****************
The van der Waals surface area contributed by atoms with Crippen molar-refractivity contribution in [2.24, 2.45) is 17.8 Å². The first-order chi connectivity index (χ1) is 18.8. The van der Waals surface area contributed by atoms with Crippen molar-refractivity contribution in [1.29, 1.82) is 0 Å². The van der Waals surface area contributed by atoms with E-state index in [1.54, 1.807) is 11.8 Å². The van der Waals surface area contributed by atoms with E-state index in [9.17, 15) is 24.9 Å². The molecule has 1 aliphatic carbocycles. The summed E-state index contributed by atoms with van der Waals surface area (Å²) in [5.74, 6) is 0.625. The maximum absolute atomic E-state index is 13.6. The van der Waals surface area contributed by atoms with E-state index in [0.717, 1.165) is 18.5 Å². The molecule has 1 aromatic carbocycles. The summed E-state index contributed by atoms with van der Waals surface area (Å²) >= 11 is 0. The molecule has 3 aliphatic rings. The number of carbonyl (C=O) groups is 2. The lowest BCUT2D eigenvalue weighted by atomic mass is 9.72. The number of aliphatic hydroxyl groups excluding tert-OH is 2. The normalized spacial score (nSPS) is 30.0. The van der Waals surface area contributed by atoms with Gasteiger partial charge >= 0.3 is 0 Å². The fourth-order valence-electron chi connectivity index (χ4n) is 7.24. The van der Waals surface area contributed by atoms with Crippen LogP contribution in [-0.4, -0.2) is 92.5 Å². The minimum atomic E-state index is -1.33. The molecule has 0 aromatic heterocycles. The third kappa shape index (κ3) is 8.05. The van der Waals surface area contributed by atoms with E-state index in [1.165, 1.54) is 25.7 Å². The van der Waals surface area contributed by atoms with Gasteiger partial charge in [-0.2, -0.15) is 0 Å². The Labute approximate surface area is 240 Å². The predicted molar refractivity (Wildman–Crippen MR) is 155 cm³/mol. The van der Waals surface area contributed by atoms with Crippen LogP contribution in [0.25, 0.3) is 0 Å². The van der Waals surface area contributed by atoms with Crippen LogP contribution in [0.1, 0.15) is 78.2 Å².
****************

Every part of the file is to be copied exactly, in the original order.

The van der Waals surface area contributed by atoms with Crippen molar-refractivity contribution in [2.24, 2.45) is 17.8 Å². The first-order chi connectivity index (χ1) is 18.8. The van der Waals surface area contributed by atoms with Crippen molar-refractivity contribution in [1.29, 1.82) is 0 Å². The van der Waals surface area contributed by atoms with E-state index in [1.54, 1.807) is 11.8 Å². The van der Waals surface area contributed by atoms with E-state index in [9.17, 15) is 24.9 Å². The molecule has 1 aliphatic carbocycles. The summed E-state index contributed by atoms with van der Waals surface area (Å²) in [5.74, 6) is 0.625. The maximum absolute atomic E-state index is 13.6. The van der Waals surface area contributed by atoms with E-state index in [0.717, 1.165) is 18.5 Å². The molecule has 1 aromatic carbocycles. The summed E-state index contributed by atoms with van der Waals surface area (Å²) >= 11 is 0. The molecule has 3 aliphatic rings. The number of carbonyl (C=O) groups is 2. The lowest BCUT2D eigenvalue weighted by atomic mass is 9.72. The number of aliphatic hydroxyl groups excluding tert-OH is 2. The normalized spacial score (nSPS) is 30.0. The van der Waals surface area contributed by atoms with Gasteiger partial charge >= 0.3 is 0 Å². The fourth-order valence-electron chi connectivity index (χ4n) is 7.24. The van der Waals surface area contributed by atoms with Crippen LogP contribution in [-0.4, -0.2) is 92.5 Å². The minimum atomic E-state index is -1.33. The molecule has 0 aromatic heterocycles. The third kappa shape index (κ3) is 8.05. The van der Waals surface area contributed by atoms with E-state index in [1.165, 1.54) is 25.7 Å². The van der Waals surface area contributed by atoms with Gasteiger partial charge in [-0.2, -0.15) is 0 Å². The Labute approximate surface area is 240 Å². The predicted molar refractivity (Wildman–Crippen MR) is 155 cm³/mol. The van der Waals surface area contributed by atoms with Crippen LogP contribution in [0.25, 0.3) is 0 Å². The van der Waals surface area contributed by atoms with Crippen LogP contribution in [0.1, 0.15) is 78.2 Å².